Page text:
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28
Backdoors to typical case complexity
, 2003
"... There has been significant recent progress in reasoning and constraint processing methods. In areas such as planning and finite modelchecking, current solution techniques can handle combinatorial problems with up to a million variables and five million constraints. The good scaling behavior of thes ..."
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Cited by 122 (14 self)
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There has been significant recent progress in reasoning and constraint processing methods. In areas such as planning and finite modelchecking, current solution techniques can handle combinatorial problems with up to a million variables and five million constraints. The good scaling behavior of these methods appears to defy what one would expect based on a worstcase complexity analysis. In order to bridge this gap between theory and practice, we propose a new framework for studying the complexity of these techniques on practical problem instances. In particular, our approach incorporates general structural properties observed in practical problem instances into the formal complexity
Satisfiability Solvers
, 2008
"... The past few years have seen an enormous progress in the performance of Boolean satisfiability (SAT) solvers. Despite the worstcase exponential run time of all known algorithms, satisfiability solvers are increasingly leaving their mark as a generalpurpose tool in areas as diverse as software and h ..."
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Cited by 48 (0 self)
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The past few years have seen an enormous progress in the performance of Boolean satisfiability (SAT) solvers. Despite the worstcase exponential run time of all known algorithms, satisfiability solvers are increasingly leaving their mark as a generalpurpose tool in areas as diverse as software and hardware verification [29–31, 228], automatic test pattern generation [138, 221], planning [129, 197], scheduling [103], and even challenging problems from algebra [238]. Annual SAT competitions have led to the development of dozens of clever implementations of such solvers [e.g. 13,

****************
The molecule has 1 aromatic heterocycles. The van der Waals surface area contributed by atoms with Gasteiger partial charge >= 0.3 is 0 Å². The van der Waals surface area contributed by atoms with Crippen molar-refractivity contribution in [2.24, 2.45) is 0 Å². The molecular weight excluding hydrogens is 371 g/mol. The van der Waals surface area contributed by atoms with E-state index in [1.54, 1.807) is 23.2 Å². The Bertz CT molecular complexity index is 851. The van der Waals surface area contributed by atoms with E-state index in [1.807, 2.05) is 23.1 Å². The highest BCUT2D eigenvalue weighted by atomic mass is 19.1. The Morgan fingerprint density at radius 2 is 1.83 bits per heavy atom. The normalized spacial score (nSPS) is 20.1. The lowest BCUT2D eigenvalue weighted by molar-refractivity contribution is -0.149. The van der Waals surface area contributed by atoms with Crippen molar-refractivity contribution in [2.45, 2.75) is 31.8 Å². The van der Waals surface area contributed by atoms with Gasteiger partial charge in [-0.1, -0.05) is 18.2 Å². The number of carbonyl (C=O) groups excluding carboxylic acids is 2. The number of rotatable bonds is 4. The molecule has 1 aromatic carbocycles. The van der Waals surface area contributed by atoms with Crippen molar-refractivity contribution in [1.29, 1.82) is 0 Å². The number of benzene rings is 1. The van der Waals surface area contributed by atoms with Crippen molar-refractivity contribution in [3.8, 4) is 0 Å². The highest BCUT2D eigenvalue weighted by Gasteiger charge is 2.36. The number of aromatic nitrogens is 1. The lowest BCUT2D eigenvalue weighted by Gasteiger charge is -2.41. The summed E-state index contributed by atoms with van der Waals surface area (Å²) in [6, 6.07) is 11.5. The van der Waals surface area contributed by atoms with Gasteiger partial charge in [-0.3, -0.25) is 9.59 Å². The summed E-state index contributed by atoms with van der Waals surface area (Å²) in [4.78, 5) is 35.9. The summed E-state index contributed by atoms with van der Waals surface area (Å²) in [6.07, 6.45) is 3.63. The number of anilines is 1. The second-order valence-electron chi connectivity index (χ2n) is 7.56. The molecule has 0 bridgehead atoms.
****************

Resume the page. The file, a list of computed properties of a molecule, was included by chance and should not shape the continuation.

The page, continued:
Restart Policies with Dependence among Runs: A Dynamic Programming Approach
, 2002
"... The time required for a backtracking search procedure to solve a problem can be reduced by employing randomized restart procedures. To date, ..."
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Cited by 32 (5 self)
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The time required for a backtracking search procedure to solve a problem can be reduced by employing randomized restart procedures. To date,
Tradeoffs in the complexity of backdoor detection
 In Principles and Practice of Constraint Programming  CP 2007
, 2007
"... Abstract. There has been considerable interest in the identification of structural properties of combinatorial problems that lead to efficient algorithms for solving them. Some of these properties are “easily ” identifiable, while others are of interest because they capture key aspects of stateoft ..."
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Cited by 23 (5 self)
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Abstract. There has been considerable interest in the identification of structural properties of combinatorial problems that lead to efficient algorithms for solving them. Some of these properties are “easily ” identifiable, while others are of interest because they capture key aspects of stateoftheart constraint solvers. In particular, it was recently shown that the problem of identifying a strong Horn or 2CNFbackdoor can be solved by exploiting equivalence with deletion backdoors, and is NPcomplete. We prove that strong backdoor identification becomes harder than NP (unless NP=coNP) as soon as the inconsequential sounding feature of empty clause detection (present in all modern SAT solvers) is added. More interestingly, in practice such a feature as well as polynomial time constraint propagation mechanisms often lead to much smaller backdoor sets. In fact, despite the worstcase complexity results for strong backdoor detection, we show that SatzRand is remarkably good at finding small strong backdoors on a range of experimental domains. Our results suggest that structural notions explored for designing efficient algorithms for combinatorial problems should capture both statically and dynamically identifiable properties. 1